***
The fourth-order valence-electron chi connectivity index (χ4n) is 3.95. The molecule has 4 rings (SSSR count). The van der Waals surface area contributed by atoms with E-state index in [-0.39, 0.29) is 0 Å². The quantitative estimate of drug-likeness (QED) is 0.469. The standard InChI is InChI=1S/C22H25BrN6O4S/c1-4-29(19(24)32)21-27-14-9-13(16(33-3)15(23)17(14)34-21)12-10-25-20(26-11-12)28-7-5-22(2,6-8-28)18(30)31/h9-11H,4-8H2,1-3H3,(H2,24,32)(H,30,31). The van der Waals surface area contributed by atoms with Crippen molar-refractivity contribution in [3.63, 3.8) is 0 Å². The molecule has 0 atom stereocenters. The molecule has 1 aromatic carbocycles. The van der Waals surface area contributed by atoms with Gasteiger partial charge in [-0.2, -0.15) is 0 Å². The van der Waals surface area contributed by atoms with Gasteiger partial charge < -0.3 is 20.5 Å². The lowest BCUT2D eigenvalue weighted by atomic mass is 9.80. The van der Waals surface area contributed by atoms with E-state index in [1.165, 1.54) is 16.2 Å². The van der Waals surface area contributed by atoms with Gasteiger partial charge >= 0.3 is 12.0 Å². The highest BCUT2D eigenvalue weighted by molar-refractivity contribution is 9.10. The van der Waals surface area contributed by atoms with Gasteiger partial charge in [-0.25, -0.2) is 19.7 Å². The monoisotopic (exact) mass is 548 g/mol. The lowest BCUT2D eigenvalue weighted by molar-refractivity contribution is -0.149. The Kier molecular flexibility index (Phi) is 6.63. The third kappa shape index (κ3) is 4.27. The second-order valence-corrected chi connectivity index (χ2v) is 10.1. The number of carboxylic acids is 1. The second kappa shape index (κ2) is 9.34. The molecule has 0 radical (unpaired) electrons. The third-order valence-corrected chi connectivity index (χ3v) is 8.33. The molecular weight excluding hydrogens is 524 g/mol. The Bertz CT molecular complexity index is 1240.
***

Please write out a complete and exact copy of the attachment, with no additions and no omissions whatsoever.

The fourth-order valence-electron chi connectivity index (χ4n) is 3.95. The molecule has 4 rings (SSSR count). The van der Waals surface area contributed by atoms with E-state index in [-0.39, 0.29) is 0 Å². The quantitative estimate of drug-likeness (QED) is 0.469. The standard InChI is InChI=1S/C22H25BrN6O4S/c1-4-29(19(24)32)21-27-14-9-13(16(33-3)15(23)17(14)34-21)12-10-25-20(26-11-12)28-7-5-22(2,6-8-28)18(30)31/h9-11H,4-8H2,1-3H3,(H2,24,32)(H,30,31). The van der Waals surface area contributed by atoms with Crippen molar-refractivity contribution in [3.63, 3.8) is 0 Å². The molecule has 0 atom stereocenters. The molecule has 1 aromatic carbocycles. The van der Waals surface area contributed by atoms with Gasteiger partial charge in [-0.2, -0.15) is 0 Å². The van der Waals surface area contributed by atoms with Gasteiger partial charge < -0.3 is 20.5 Å². The lowest BCUT2D eigenvalue weighted by atomic mass is 9.80. The van der Waals surface area contributed by atoms with E-state index in [1.165, 1.54) is 16.2 Å². The van der Waals surface area contributed by atoms with Gasteiger partial charge >= 0.3 is 12.0 Å². The highest BCUT2D eigenvalue weighted by molar-refractivity contribution is 9.10. The van der Waals surface area contributed by atoms with Gasteiger partial charge in [-0.25, -0.2) is 19.7 Å². The monoisotopic (exact) mass is 548 g/mol. The lowest BCUT2D eigenvalue weighted by molar-refractivity contribution is -0.149. The Kier molecular flexibility index (Phi) is 6.63. The third kappa shape index (κ3) is 4.27. The second-order valence-corrected chi connectivity index (χ2v) is 10.1. The number of carboxylic acids is 1. The second kappa shape index (κ2) is 9.34. The molecule has 0 radical (unpaired) electrons. The third-order valence-corrected chi connectivity index (χ3v) is 8.33. The molecular weight excluding hydrogens is 524 g/mol. The Bertz CT molecular complexity index is 1240.